4 study insights into the pediatric telehealth landscape

A team of researchers led by a committee at the American Academy of Pediatrics assessed pediatric telehealth programs across the U.S. in a recent study published in Pediatrics.

The researchers — led by Christina A. Olson, MD, a member of the AAP Section on Telehealth Care and the Supporting Pediatric Research on Outcomes and Utilization of Telehealth Executive Committee — used and analyzed data from the research network SPROUT, and surveyed respondents from 52 programs across 30 states to provide insight into the current state of pediatric telehealth.

Here are four findings outlined in the study.

1. The most common telehealth specialty services were neurology, psychiatry, cardiology, neonatology and critical care.

2. The majority of programs used integrated video cameras to connect with remote patients. More than half used handheld cameras, specialty exam scopes and digital stethoscopes.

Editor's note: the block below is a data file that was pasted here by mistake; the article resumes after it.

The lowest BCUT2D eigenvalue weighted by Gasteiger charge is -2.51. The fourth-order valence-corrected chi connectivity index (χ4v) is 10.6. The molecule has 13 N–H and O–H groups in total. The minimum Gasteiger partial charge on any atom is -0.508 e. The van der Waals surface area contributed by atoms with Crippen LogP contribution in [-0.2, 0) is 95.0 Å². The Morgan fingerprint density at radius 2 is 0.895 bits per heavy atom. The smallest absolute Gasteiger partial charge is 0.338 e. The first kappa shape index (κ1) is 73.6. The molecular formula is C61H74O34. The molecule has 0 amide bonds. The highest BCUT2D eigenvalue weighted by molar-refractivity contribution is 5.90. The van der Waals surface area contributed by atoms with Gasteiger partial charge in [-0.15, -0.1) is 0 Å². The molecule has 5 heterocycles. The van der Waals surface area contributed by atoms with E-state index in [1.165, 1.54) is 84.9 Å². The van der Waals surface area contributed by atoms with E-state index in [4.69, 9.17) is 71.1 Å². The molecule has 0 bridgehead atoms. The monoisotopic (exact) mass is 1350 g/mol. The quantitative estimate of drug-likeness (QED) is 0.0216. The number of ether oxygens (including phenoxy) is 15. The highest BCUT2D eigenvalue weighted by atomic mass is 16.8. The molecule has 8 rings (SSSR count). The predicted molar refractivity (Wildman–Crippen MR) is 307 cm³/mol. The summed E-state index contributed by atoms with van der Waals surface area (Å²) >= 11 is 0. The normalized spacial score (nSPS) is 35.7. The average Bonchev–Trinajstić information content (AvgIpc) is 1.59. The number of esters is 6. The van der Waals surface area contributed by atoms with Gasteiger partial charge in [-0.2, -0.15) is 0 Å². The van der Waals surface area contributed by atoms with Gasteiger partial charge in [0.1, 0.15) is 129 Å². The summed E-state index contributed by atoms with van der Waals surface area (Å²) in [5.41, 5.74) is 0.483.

3. Respondents cited physician interest, licensing and reimbursement as top challenges to launching a telehealth program. The most common barrier to program expansion was reimbursement.

4. The telehealth programs evaluated received funding from various sources, including institutions, fee-for-service billing and contracts with other facilities.

To access the study, click here.

More articles on telehealth:
U of Mississippi Medical Center taps SnapMD for national telehealth center of excellence
Remote therapy improves blood glucose control among teens with Type 1 diabetes, study suggests
Athenahealth adds Avizia's telehealth services to 'More Disruption Please' marketplace

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